a framework of innovative clinical and business solutions and services,

supports integrated, coordinated delivery of health services across the

spectrum of care.

Netsmart’s HIT

Value Model™, a vendor-agnostic planning and measurement system,

provides a path for health and human services organizations to evaluate

where on the healthcare IT spectrum they should focus their efforts, the

value associated with that strategic decision and a comparison with peer

organizations nationwide.

Netsmart is pleased to support the EveryDay Matters Foundation, which

was established for behavioral and public health organizations to learn

from each other and share their causes and stories. For more

information, visit

Learn more about how Netsmart is changing the face of healthcare today.


call 1-800-472-5509, follow us on LinkedIn

and Twitter,

like us on Facebook

or visit us on YouTube

HIT Value Model and CareFabric are trademarks of Netsmart Technologies,


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Child and Adolescent Mental Health

Child and Adolescent Mental Health

Mental Health Is Important

Mental health is how people think, feel, and act as they face life’s situations. It affects how people handle stress, relate to one another, and make decisions. Mental health influences the ways individuals look at themselves, their lives, and others in their lives. Like physical health, mental health is important at every stage of life.

All aspects of our lives are affected by our mental health. Caring for and protecting our children is an obligation and is critical to their daily lives and their independence.

Children and Adolescents Can Have Serious Mental Health Problems Like adults, children and adolescents can have mental health disorders that interfere with the way they think, feel, and act. When untreated, mental health disorders can lead to school failure, family conflicts, drug abuse, violence, and even suicide. Untreated mental health disorders can be very costly to families, communities, and the health care system.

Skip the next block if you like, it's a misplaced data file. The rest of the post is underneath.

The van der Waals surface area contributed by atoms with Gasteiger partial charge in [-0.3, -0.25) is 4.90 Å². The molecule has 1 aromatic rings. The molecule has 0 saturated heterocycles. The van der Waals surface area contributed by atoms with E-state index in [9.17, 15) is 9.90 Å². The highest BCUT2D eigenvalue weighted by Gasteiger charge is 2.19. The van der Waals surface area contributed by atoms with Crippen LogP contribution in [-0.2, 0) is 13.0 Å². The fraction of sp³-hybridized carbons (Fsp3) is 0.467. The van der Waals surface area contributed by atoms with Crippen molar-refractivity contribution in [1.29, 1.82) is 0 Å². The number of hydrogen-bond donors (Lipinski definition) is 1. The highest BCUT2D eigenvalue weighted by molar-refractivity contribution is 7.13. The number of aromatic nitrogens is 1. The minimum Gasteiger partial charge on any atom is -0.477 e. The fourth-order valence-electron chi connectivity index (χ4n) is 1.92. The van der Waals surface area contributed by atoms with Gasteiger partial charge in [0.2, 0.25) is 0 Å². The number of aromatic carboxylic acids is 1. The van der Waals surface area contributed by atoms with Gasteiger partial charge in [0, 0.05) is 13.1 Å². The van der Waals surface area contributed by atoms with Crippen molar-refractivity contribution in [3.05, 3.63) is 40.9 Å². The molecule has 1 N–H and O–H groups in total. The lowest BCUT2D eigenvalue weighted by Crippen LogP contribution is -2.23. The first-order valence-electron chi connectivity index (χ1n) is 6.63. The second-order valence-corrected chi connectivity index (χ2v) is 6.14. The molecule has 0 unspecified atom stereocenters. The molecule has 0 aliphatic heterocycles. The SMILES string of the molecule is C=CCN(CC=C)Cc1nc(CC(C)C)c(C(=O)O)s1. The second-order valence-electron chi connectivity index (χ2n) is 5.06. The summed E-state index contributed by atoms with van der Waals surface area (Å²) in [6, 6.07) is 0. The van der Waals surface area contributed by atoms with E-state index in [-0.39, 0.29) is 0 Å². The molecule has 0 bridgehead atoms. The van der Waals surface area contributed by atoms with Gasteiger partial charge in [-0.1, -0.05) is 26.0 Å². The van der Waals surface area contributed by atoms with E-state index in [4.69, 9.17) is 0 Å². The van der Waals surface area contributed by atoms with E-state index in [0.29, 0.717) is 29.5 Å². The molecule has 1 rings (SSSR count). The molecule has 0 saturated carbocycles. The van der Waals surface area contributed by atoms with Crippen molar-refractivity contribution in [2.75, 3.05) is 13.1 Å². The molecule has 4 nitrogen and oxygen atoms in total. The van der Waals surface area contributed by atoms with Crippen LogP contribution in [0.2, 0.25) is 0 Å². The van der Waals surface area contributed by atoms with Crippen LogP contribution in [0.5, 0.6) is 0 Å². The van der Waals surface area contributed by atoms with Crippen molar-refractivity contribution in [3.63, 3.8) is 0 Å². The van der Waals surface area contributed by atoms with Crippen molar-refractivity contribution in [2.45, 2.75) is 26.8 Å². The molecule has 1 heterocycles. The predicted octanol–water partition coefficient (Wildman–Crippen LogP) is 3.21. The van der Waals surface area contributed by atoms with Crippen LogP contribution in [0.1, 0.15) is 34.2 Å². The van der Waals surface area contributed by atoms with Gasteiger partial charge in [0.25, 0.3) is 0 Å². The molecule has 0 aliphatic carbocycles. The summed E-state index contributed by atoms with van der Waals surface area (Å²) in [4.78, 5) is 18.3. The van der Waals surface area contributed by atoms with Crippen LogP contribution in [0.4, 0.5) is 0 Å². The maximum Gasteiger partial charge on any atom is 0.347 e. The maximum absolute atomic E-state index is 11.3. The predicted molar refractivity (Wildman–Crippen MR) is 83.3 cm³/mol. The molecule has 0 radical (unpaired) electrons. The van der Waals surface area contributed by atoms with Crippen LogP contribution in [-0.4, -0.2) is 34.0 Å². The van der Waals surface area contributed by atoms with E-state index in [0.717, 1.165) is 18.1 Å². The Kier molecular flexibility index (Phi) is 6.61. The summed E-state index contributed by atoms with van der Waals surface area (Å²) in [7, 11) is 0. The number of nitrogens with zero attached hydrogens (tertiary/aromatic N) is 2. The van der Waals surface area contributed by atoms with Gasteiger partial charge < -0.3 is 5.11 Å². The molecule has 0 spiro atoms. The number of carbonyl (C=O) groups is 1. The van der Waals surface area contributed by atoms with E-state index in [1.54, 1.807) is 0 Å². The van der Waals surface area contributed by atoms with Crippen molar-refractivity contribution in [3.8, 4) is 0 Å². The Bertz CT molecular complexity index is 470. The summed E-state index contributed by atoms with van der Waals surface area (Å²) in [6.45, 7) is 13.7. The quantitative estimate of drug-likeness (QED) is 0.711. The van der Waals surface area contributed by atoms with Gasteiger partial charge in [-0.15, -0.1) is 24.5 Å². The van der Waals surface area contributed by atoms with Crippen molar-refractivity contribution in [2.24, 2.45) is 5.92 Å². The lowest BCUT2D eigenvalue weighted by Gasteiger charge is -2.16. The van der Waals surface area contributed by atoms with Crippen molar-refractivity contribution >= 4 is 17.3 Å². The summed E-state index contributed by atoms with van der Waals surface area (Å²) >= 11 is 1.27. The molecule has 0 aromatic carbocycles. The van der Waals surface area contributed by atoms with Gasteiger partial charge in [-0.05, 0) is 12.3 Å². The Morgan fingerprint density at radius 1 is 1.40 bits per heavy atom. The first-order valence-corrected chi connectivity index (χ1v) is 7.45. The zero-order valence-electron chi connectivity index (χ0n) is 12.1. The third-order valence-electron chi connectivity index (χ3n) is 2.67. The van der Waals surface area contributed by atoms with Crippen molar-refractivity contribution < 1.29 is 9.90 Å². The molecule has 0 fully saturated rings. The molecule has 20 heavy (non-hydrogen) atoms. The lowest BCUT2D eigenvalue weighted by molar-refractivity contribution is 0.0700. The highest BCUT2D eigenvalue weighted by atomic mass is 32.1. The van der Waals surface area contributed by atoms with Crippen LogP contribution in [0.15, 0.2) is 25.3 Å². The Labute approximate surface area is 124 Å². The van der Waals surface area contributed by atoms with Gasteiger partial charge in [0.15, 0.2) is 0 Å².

In this fact sheet, “Mental Health Problems” for children and adolescents refers to the range of all diagnosable emotional, behavioral, and mental disorders. They include depression, attention- deficit/hyperactivity disorder, and anxiety, conduct, and eating disorders. Mental health problems affect one in every five young people at any given time. “Serious Emotional Disturbances” for children and adolescents refers to the above disorders when they severely disrupt daily functioning in home, school, or community. Serious emotional disturbances affect 1 in every 10 young people at any given time.

Mental Health Disorders Are More Common in Young People than Many Realize.

Studies show that at least one in five children and adolescents have a mental health disorder. At least one in 10, or about 6 million people, have a serious emotional disturbance.

The Causes Are Complicated

Mental health disorders in children and adolescents are caused mostly by biology and environment. Examples of biological causes are genetics, chemical imbalances in the body, or damage to the central nervous system, such as a head injury. Many environmental factors also put young people at risk for developing mental health disorders. Examples include:

Exposure to environmental toxins, such as high levels of lead; Exposure to violence, such as witnessing or being the victim of physical or sexual abuse, drive-by shootings, muggings, or other disasters; Stress related to chronic poverty, discrimination, or other serious hardships; and The loss of important people through death, divorce, or broken relationships.